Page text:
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A large segment of Berkeley's early population was Finnish, and even more Finns moved into the city following the 1906 earthquake. Toverii Tuppa, or the Finnish Hall, was built in 1908 to serve as a community center among the Finns of Berkeley. It is listed on the National Register of Historic Places.

Toverii Tuppa, or the Finnish Hall

Toverii Tuppa, or the Finnish Hall
By the late nineteenth century, there was a growing Finnish population in Berkeley, and it grew even larger following the 1906 earthquake. In 1908, members of the city's Finnish community built Toverii Tuppa ("Comrade's Lodge") on Tenth Street, incorporating elements of both traditional Finnish and American design. The building was designed by August Trille. 

The Finnish Hall served primarily as a community center. It was built with a kitchen and dining hall, a library, an auditorium with a stage, and a sewing room. It was a central part of the Finnish community for a number of years.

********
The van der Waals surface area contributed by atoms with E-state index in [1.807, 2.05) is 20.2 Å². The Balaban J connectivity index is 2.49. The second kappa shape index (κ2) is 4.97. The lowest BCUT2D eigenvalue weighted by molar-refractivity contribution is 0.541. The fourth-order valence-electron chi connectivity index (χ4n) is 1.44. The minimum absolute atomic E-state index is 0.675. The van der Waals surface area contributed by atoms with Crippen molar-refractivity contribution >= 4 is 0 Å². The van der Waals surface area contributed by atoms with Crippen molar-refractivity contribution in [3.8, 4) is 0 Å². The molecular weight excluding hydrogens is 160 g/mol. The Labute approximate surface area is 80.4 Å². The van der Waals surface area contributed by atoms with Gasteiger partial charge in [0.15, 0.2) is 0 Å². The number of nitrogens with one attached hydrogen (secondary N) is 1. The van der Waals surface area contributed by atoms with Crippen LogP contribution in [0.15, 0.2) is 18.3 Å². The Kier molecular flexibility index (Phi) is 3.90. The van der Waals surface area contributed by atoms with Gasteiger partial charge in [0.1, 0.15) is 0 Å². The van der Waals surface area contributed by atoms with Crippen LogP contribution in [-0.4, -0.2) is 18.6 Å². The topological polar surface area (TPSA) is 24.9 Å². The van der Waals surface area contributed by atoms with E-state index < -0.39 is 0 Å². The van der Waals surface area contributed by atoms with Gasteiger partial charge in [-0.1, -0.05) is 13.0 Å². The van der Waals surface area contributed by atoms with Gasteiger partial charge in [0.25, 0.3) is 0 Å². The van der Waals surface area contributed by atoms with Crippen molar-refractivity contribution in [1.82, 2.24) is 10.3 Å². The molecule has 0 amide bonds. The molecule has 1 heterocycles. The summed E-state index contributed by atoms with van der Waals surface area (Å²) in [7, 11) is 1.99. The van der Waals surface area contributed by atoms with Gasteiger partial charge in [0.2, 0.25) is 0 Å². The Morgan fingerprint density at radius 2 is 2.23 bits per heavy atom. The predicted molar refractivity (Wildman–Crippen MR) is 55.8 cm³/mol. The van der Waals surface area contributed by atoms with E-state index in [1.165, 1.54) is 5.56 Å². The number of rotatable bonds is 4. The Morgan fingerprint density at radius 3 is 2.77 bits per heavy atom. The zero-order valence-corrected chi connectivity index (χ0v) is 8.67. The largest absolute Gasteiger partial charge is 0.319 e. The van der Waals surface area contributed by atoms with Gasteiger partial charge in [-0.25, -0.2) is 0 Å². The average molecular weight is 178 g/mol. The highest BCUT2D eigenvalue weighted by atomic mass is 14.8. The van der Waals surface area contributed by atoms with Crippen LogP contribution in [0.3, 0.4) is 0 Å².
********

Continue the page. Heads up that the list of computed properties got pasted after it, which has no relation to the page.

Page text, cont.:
In 1934, during the West Coast General Strike, striking workers were welcomed into the Finnish Hall and given food. As a result, the building was vandalized and political differences led to the establishment of a competing Finnish community center on the same street. The building was sold in the 1970s but continues to function as a community center. The building is listed on the National Register of Historic Places. 
Toverii Tuppa: Finnish Hall. Berkeley Historical Plaque Project. Accessed June 26, 2017.